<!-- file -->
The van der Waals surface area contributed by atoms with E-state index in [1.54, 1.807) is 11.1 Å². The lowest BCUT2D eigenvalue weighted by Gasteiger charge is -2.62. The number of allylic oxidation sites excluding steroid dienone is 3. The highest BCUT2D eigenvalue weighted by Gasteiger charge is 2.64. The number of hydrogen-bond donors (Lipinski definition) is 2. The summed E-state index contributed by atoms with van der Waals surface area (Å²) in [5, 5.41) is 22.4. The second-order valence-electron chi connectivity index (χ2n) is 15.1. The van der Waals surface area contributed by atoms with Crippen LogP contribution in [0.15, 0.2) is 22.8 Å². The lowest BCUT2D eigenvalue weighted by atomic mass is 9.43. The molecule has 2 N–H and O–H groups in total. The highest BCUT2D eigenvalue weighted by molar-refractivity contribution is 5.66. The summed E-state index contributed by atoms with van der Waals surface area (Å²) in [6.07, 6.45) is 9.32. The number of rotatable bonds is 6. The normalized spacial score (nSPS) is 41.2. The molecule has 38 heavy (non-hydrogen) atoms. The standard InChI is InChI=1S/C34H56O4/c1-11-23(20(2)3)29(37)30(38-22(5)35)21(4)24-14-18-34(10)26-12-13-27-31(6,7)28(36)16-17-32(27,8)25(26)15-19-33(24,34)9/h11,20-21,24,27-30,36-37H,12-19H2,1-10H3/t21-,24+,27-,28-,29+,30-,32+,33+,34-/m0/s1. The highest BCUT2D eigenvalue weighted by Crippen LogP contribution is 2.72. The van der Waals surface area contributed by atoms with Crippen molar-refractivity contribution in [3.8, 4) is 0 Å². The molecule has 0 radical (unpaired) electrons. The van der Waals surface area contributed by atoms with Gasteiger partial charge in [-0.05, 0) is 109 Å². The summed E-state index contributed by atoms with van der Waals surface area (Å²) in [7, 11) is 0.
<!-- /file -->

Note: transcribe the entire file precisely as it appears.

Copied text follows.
The van der Waals surface area contributed by atoms with E-state index in [1.54, 1.807) is 11.1 Å². The lowest BCUT2D eigenvalue weighted by Gasteiger charge is -2.62. The number of allylic oxidation sites excluding steroid dienone is 3. The highest BCUT2D eigenvalue weighted by Gasteiger charge is 2.64. The number of hydrogen-bond donors (Lipinski definition) is 2. The summed E-state index contributed by atoms with van der Waals surface area (Å²) in [5, 5.41) is 22.4. The second-order valence-electron chi connectivity index (χ2n) is 15.1. The van der Waals surface area contributed by atoms with Crippen LogP contribution in [0.15, 0.2) is 22.8 Å². The lowest BCUT2D eigenvalue weighted by atomic mass is 9.43. The molecule has 2 N–H and O–H groups in total. The highest BCUT2D eigenvalue weighted by molar-refractivity contribution is 5.66. The summed E-state index contributed by atoms with van der Waals surface area (Å²) in [6.07, 6.45) is 9.32. The number of rotatable bonds is 6. The normalized spacial score (nSPS) is 41.2. The molecule has 38 heavy (non-hydrogen) atoms. The standard InChI is InChI=1S/C34H56O4/c1-11-23(20(2)3)29(37)30(38-22(5)35)21(4)24-14-18-34(10)26-12-13-27-31(6,7)28(36)16-17-32(27,8)25(26)15-19-33(24,34)9/h11,20-21,24,27-30,36-37H,12-19H2,1-10H3/t21-,24+,27-,28-,29+,30-,32+,33+,34-/m0/s1. The highest BCUT2D eigenvalue weighted by Crippen LogP contribution is 2.72. The van der Waals surface area contributed by atoms with Crippen molar-refractivity contribution in [3.8, 4) is 0 Å². The molecule has 0 radical (unpaired) electrons. The van der Waals surface area contributed by atoms with Gasteiger partial charge in [-0.05, 0) is 109 Å². The summed E-state index contributed by atoms with van der Waals surface area (Å²) in [7, 11) is 0.